Instead, Skylar-Scott and his lab are trying to speed up the printing process by placing dense clumps of cells called organoids. The team created the clumps by putting genetically modified stem cells into a centrifuge that produced a mushy substance. Using this mixture, they were able to print large numbers of cells simultaneously into gelatinous 3D structures.” “We basically print these organoids to define the large-scale structure of an organ,” he says.
Putting the stem cells in place, however, is only the first step. Once they were printed, researchers had to somehow persuade them to differentiate into more specific cell types, forming a multilayer population of working cells similar to healthy organ tissue. To do this, Skylar-Scott essentially dunks stem cells in a chemical cocktail.
“Every stem cell line we are developing has been genetically engineered to respond to specific drugs,” he noted. Once they sense the drug, they differentiate into specific cell types. Some cells are programmed as cardiomyocytes, the heart cells that form the functional tissue at the heart’s core. Others were instructed to become stromal cells, which glue tissues together.
Skylar-scott is testing his printing tissue in a bioreactor, a container about the size of a smartphone that helps keep the printing cells alive. Inside, his team was able to grow a printed organ-like structure: a tube about two inches long and half a centimeter in diameter. Much like veins in the human body, the tiny devices “pump” themselves, contracting and expanding to pass fluid through them.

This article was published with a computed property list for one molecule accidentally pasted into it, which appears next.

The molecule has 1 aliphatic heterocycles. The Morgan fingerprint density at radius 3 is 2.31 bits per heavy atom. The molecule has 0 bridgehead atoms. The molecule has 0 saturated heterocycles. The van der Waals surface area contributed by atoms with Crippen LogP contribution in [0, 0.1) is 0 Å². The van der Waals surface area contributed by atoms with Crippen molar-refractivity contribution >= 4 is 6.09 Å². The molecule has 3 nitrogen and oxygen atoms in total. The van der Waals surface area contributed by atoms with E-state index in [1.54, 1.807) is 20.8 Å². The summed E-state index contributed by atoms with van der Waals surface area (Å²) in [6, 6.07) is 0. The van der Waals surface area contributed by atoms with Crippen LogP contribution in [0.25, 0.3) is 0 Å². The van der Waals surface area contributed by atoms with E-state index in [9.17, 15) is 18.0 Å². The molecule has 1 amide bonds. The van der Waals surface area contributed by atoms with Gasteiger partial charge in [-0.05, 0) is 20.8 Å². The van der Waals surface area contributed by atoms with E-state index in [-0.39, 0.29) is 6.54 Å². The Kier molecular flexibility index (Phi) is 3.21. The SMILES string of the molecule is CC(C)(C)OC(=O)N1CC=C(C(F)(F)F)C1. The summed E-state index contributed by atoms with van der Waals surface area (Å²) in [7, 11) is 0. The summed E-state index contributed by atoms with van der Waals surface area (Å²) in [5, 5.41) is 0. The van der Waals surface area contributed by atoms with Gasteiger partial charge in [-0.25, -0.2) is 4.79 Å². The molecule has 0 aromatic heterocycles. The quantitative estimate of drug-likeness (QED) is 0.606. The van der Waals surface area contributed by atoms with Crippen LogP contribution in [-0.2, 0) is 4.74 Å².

“If we can develop more of these tissues, we might have a good halfway point to build something that can be implanted into people, “Skylar-Scott says. For example, in patients born with only one ventricle, there is only one chamber in the heart that pushes blood into the body and lungs — putting a lot of pressure on the cardiovascular system and leading to high blood pressure, which can cause organ damage. “Something like this can act as a biological pumping device to help get blood in and out of the heart,” he says.
Skylar-scott was quick to note that printing a larger structure, such as a functional chamber, to graft onto an existing heart was still a way off. Creating the technology meant growing something 16 times bigger than his lab’s experimental venous pump. To produce anything close to that size — or, better yet, an entirely new organ — his lab would need to dramatically increase cell production.
“Scaling up is going to be the challenge of our generation, “Skylar-Scott said. However, this means more than just building a bigger printer. In many ways, it comes down to the cell itself.
“Right now, it takes a month to grow enough cells to print something small. “It’s also very expensive – each test represents tens of thousands of dollars,” he says. We need to find ways to design cells to make them more powerful and cheaper to grow, so we can start practicing and perfecting that approach. Once the pipeline of new cells is in place, I think we’ll start to see some incredible progress.